PORTLAND – The derailed trial of Mark Strong Sr., the first major courtroom showdown in the Kennebunk prostitution scandal since it broke last year, remained off the tracks Sunday with no clear answer on what’s next.

The state’s highest court had not issued a ruling as of Sunday evening on the prosecution’s appeal of Friday’s decision dismissing the bulk of the counts against Strong.

And a hotline recording told potential jurors Sunday evening to call back at 10 a.m. Monday to learn when or if jury selection would resume in York County Superior Court in Alfred.

“I think something will happen before 10 a.m.,” Strong’s lead attorney, Daniel Lilley, said Sunday night. “And I think we’re going to go forward with the trial.”

Lilley said jury selection is nearly complete, with only three more jurors to be seated.

Events on Friday changed the case against Strong, who was accused of conspiring with Alexis Wright to run a one-woman prostitution business from her Zumba studio in Kennebunk, and of helping to make video recordings of her activities with customers.


Justice Nancy Mills granted a motion by Strong’s attorneys to dismiss 46 of the 59 counts against him, all related to violating the privacy of Wright’s customers for recording them without their knowledge.

That left 13 charges pending against Strong, 57, of Thomaston: 12 counts of promotion of prostitution and a single count of conspiracy to promote prostitution.

In dismissing the violation of privacy counts, Mills ruled that the patrons who were committing a crime by paying for sex “may have had a subjective expectation of privacy, but I can’t find an objective expectation of privacy that society would be willing to expect.”

The lead prosecutor, York County Deputy District Attorney Justina McGettigan, requested a recess after the judge’s ruling and obtained permission for the state Attorney General’s Office to file an appeal. McGettigan argued that Mills’ dismissal of the 46 counts poses a “serious impairment” to the prosecution of the case, giving legal grounds for the appeal. The case was suspended until the Maine Supreme Judicial Court rules.

The jury selection process for the trial also has been muddled. The judge conducted individual juror questioning, called voir dire, behind closed doors for three days last week before the state’s Supreme Court ordered the process stopped in response to an appeal filed by the Portland Press Herald. In a 6-1 decision, the state’s highest court ordered that voir dire must continue in open court.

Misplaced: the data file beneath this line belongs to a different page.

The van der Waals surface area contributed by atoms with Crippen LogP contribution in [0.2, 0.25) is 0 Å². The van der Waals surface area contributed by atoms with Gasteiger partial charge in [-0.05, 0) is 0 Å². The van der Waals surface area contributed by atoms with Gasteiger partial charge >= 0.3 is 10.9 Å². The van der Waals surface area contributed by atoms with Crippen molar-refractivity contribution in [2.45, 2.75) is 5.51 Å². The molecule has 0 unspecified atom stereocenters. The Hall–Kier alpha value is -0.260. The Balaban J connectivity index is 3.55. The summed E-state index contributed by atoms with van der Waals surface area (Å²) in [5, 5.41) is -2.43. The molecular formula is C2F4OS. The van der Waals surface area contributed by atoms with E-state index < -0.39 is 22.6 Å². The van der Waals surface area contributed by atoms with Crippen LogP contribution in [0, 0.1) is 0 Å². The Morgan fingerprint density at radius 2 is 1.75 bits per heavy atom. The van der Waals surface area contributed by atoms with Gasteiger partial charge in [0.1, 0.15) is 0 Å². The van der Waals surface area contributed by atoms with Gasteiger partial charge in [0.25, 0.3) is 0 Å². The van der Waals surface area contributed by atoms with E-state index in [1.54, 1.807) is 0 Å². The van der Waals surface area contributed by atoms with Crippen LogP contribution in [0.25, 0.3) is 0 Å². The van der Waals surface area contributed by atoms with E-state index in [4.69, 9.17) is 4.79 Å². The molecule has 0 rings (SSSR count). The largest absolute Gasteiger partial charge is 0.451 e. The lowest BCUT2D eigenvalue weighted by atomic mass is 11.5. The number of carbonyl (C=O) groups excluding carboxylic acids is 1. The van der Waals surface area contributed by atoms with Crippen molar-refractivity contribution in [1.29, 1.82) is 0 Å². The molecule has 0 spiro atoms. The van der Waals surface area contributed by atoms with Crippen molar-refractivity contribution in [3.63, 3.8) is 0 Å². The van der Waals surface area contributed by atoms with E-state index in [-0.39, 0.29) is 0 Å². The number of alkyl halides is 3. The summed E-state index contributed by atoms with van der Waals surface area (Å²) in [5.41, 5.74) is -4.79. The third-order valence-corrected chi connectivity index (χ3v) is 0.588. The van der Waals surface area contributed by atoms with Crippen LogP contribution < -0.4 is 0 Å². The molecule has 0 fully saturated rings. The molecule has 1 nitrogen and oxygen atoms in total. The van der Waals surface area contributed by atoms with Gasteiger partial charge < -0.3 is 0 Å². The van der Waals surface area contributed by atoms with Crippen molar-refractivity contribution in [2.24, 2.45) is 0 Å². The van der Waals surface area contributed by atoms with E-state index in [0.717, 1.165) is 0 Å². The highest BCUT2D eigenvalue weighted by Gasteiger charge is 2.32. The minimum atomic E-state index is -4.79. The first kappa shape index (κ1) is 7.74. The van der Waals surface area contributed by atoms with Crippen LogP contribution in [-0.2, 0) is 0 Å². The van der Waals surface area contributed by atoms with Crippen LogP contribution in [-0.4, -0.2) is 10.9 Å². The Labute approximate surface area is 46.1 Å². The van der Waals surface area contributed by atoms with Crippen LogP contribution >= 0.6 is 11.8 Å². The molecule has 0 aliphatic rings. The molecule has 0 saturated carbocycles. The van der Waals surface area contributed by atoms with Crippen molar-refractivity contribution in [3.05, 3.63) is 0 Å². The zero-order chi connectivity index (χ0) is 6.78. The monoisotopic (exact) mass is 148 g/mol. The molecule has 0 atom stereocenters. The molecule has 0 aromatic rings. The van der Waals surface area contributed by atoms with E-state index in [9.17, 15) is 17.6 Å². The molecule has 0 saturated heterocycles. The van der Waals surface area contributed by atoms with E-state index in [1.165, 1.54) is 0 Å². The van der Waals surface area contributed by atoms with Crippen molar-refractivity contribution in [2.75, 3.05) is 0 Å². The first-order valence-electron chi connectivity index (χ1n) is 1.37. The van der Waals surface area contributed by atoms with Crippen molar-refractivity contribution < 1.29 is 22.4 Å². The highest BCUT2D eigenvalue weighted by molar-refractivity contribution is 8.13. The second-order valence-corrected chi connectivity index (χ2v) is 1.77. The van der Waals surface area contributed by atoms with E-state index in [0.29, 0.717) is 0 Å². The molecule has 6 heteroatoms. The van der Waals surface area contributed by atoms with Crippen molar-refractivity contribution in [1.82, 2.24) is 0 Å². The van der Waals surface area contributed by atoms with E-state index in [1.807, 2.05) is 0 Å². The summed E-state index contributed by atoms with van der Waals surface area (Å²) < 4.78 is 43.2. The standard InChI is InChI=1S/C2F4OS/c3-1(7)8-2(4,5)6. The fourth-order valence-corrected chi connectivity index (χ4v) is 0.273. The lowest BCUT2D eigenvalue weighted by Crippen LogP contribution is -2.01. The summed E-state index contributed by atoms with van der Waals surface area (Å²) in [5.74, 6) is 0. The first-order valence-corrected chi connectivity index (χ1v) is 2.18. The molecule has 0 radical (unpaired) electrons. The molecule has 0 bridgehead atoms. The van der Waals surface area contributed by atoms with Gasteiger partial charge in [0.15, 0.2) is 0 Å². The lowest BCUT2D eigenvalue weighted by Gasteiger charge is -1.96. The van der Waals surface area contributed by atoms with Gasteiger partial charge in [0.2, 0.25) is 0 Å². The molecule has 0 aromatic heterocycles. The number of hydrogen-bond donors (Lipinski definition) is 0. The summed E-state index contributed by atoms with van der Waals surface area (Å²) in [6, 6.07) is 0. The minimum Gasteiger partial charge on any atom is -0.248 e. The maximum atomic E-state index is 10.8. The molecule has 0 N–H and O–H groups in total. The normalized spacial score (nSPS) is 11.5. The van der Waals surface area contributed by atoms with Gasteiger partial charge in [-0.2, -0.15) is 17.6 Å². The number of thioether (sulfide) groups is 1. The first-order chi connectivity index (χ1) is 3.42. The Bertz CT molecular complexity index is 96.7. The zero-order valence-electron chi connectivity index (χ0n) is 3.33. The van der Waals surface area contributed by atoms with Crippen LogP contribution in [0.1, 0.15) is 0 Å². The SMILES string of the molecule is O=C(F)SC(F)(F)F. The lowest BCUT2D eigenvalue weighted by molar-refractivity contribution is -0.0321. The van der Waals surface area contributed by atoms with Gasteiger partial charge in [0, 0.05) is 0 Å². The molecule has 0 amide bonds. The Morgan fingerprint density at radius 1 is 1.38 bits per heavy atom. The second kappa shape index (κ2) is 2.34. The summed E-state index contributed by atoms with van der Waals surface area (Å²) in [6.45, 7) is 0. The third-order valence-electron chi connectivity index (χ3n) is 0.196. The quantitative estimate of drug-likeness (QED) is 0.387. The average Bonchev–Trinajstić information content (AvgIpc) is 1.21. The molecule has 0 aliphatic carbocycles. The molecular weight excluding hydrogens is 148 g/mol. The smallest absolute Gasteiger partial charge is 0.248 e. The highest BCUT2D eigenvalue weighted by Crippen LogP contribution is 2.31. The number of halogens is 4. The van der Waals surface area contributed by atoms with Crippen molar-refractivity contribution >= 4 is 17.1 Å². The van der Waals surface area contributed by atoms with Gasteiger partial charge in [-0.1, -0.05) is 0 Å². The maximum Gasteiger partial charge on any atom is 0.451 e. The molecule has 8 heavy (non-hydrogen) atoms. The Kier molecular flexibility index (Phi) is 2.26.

But the court never got that far. McGettigan’s appeal put the jury selection time line in limbo, leaving the judge to release the jurors for the day Friday with instructions to call the hotline Sunday to see what’s next.


Strong’s attorneys, Lilley and Tina Nadeau, pushed for the trial to go forward, saying Strong has a legal right to a speedy trial and that the state does not have a right to an appeal.

“Our defendant has a right to a speedy trial, which we have vigorously, as you have noted, moved forward,” Nadeau said in court Friday.

Nadeau said the pool of potential jurors had sat confined for four days.

“There’s no doubt that they could take that out on the defendant because they’ve had to sit down there,” she said.

Nadeau and Lilley filed a 12-page legal argument Sunday afternoon with the state Supreme Court, challenging the merits of the prosecution’s appeal of Mills’ dismissal ruling.

“The state’s position on this appeal is contrary to reason, common sense and the interests of society. These patrons should not be awarded the protection of the law to shield their unlawful activities,” Lilley and Nadeau said in their written argument.


Mills has described the media attention in the Kennebunk prostitution case as “unprecedented.” She said this is the first time in her 19 years as a judge that she has been unable to seat a jury for a trial in a single day.

Wright, 30, of Wells, is scheduled to stand trial on 106 counts against her in May. She has pleaded not guilty to all counts, including promotion of prostitution, engaging in prostitution, violation of privacy, conspiracy, tax offenses and receiving welfare benefits when ineligible.

She faces 46 counts of violation of privacy, the same number as Strong did before Mills dismissed them.

Wright’s attorney, Sarah Churchill, said Friday that she likely would have asked the judge to dismiss those charges against her client as well.

The case has drawn so much attention in part because Wright is suspected of keeping a meticulous list of more than 150 names of customers, including prominent figures. Sixty-six have been charged and 18 have pleaded guilty to engaging a prostitute.

Staff Writer Scott Dolan can be contacted at 791-6304 or at:



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